Category Archives: Fiction

Tsitsi Dangarembga’s ‘Nervous Conditions’.

The personal is political, and this wonderful book is both entirely personal and deeply political. Nervous Conditions (1988) is the story of Tambudzai, a young woman growing up in rural Zimbabwe (then known as Rhodesia) in the late 1960’s, told … Continue reading

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‘Unsheltered’ by Barbara Kingsolver

Barbara Kingsolver’s novels are always fascinating and rewarding and her latest, Unsheltered (2019) is no exception. We follow two stories over a hundred years apart and set in the same location; Vineland, New Jersey, a town originally established as a … Continue reading

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‘The Overstory’ by Richard Powers.

Richard Powers is an extraordinary writer. If you’ve not yet discovered his novels, I strongly recommend them. He tackles big ideas which concern all of us while at the same time telling compelling stories about complex and conflicted characters who … Continue reading

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‘What if?’ – dystopias in fiction.

Fictional dystopias use the power of ‘what if?’ to change something or extrapolate particular social or technological trends and imagine the impact on people’s lives. The best ones are also good stories, well told, about people; their hopes, fears, feelings … Continue reading

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The last Corsican.

“I’ve decided to keep this diary because I’m going to die in the next few days…I am condemned because, having refused to be evacuated with the others, I will be annihilated by the incendiary bombs which are systematically ravaging the … Continue reading

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More fictional dystopias

Reading Dystopias offered an introduction to the genre of dystopian fiction through 4 classic dystopian novels. Here are four more which are also well worth reading. Fahrenheit 451 by Ray Bradbury (1953) [211 pages] Fahrenheit 451: The temperature at which … Continue reading

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‘Carthage’ by Joyce Carol Oates.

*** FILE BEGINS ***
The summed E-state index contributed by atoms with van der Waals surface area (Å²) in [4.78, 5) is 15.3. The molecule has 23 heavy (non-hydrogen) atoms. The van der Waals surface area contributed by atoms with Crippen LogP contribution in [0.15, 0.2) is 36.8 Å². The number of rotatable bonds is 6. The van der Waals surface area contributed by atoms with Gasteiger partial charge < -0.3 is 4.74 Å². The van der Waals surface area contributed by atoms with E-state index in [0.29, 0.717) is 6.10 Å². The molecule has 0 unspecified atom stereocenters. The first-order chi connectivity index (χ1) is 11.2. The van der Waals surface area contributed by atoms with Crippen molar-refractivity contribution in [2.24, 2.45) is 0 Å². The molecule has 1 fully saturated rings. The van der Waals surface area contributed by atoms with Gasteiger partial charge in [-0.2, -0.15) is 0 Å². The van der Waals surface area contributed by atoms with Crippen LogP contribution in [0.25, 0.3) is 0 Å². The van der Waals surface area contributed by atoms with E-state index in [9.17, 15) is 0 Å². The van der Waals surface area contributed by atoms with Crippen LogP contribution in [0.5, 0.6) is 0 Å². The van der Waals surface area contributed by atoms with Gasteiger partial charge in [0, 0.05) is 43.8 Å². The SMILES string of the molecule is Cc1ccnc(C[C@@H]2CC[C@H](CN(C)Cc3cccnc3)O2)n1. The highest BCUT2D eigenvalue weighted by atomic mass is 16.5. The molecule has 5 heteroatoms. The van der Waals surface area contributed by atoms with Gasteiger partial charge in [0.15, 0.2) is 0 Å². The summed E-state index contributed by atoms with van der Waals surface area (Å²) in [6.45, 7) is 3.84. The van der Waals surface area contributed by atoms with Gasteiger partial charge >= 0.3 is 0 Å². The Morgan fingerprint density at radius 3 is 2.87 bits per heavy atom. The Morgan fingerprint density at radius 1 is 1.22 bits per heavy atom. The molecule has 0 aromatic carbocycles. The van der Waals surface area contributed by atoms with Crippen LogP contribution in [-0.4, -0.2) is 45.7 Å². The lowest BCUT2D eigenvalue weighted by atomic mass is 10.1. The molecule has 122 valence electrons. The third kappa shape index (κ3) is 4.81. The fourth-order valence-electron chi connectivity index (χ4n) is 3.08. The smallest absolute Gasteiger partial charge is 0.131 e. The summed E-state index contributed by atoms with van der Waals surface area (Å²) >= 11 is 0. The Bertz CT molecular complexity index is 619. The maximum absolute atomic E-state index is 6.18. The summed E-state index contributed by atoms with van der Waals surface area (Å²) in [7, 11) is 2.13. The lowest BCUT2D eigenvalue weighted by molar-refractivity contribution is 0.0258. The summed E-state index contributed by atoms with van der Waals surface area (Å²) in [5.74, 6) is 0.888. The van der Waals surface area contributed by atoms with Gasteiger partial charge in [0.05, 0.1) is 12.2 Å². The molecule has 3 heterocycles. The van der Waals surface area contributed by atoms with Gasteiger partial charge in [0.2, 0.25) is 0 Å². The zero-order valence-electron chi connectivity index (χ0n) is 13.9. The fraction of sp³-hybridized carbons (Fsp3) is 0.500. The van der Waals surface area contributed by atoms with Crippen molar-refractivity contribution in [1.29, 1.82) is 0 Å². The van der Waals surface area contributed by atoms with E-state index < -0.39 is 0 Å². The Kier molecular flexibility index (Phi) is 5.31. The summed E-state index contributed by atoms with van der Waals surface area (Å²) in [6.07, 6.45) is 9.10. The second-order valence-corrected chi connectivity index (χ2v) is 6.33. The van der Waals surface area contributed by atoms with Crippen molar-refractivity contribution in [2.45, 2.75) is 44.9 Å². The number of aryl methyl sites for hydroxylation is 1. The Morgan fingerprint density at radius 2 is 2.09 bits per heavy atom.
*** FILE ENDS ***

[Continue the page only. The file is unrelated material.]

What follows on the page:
Joyce Carol Oates’ brilliant novel ‘Carthage’ carries the reader along on a compelling looping, zig-zag narrative which starts and finishes in the heart of a sympathetic comfortably-off family in the small upstate New York town of Carthage. Along the way, … Continue reading

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Hadrian, the enlightened pre-enlightenment leader?

Marguerite Yourcenar’s wonderful novel Memoirs of Hadrian takes the form of a personal memoir written for the future Roman emperor Marcus Aurelius by the emperor Hadrian (76-138 CE) as he faces death. The book is a brilliant portrayal of a leader who … Continue reading

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Reading dystopias

Reading dystopias Utopia: an imagined society or state of things in which everything is perfect or close to perfect. Dystopia: an imagined society or state of things in which things are very far from perfect to a frightening extent. An … Continue reading

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Gulliver’s levels

Jonathan Swift’s ‘Gulliver’s Travels’, first published in 1726, mocks the travel journals of its day with their increasingly fantastical adventures. It is also brilliant social satire, mercilessly tearing through contemporary conventions and pretentions.   It can also be read as a thought … Continue reading

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Grosse Fugue by Ian Phillips (Alliance Publishing Press, 2012)

This is a story whose outlines are familiar but which we need to hear again and again. The story of Reuben Mendel is a twentieth century biography, a story of both world wars, the holocaust and its aftermath. It is … Continue reading

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